The real benefit of investing in these stocks is that they really have no credit risk, as the vast majority of their portfolios are backed by the full confidence and credit of the government. Some 70% of AGNC’s portfolio is made up of agency mortgages, while Anna owns 99% of its portfolio in alphabet soup from government lenders.

Both stocks are also inexpensive. AGNC is targeting 6 times the earned and estimated profit and less than its book value, as its stock has fallen 15% from its 52-week high. Annaly is only targeting four times rolling earnings, eight times next year’s estimate, and is also at a discount to book value.

Each pays a dividend that currently pays around 10% per year, and both have a long history of making payments to shareholders who have posted double-digit returns on average.

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Telecom giant AT&T (NYSE: T) is another high-yielding dividend-payer (his current yield is almost 9% per annum) that has seen his shares fall by 28% despite the long-term potential of his business.

The reason for the updated valuation is AT & T’s decision to WarnerMedia sound spin off properties before merging them with Discovery (NASDAQ: DISCA)(NASDAQ: DISC) to create a new publicly traded media company. It will then halve the amount of free cash flow it devotes to its dividend.

Because investors will own the lion’s share of the new company, or around 71% of the total shares, they will benefit from its streaming services HBOMax and Discovery + in competition with Disney (NYSE: DIS) and Netflix (NASDAQ: NFLX).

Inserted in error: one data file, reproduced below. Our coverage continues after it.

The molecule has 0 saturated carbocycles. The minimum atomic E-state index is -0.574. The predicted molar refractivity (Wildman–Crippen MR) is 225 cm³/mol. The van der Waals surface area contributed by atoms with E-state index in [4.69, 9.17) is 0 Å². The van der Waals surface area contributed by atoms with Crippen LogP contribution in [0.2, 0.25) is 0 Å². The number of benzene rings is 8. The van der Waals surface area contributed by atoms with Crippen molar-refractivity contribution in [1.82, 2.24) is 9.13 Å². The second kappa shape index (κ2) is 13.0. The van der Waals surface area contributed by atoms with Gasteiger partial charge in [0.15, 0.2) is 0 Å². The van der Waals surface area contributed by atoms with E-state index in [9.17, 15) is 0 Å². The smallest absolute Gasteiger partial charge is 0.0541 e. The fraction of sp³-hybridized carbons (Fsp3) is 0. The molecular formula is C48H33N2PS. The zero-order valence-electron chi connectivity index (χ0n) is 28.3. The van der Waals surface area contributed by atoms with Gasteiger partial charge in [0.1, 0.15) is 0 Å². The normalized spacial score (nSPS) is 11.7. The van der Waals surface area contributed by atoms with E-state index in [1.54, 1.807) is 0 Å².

Additionally, AT&T will be able to repay some of the substantial debt it has acquired over the years through a number of ill-advised acquisitions, as the spin-off will bring in some $ 43 billion in cash to telecommunications. .

AT&T will then be able to concentrate on its wireless and broadband activities. She has already started to prepare for the separation by acquiring important 5G mid-band spectrum assets earlier this year. Telecoms are also continuing to roll out their 5G-C and fiber optic network access to increasingly larger parts of the country.

After the spin-off, Wall Street is hoping its income will rise steadily, eventually reaching current levels by the middle of the decade, when its dividend is also expected to exceed its current payout.

Although the immediate effect of the lower dividend is discouraging for some fixed income investors who bought it because of its status as a Dividend Aristocrat, they will always own top-notch entertainment assets (which could potentially pay dividends in their own right).

Many blame AT&T’s acquisition of TimeWarner for the difficult telecommunications situation, which led it to decide on the spin-off, so that alone could allow its valuation to recover. Along with a more focused approach to the future, AT&T is now a cheap stock that should continue to do well for investors in the future.

10 stocks we prefer over AGNC Investment Corp.
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Rich Duprey owns shares of AT&T. The Motley Fool owns shares and recommends Netflix and Walt Disney. The Motley Fool recommends Discovery (parts C). The Motley Fool has a disclosure policy.

The views and opinions expressed herein are the views and opinions of the author and do not necessarily reflect those of Nasdaq, Inc.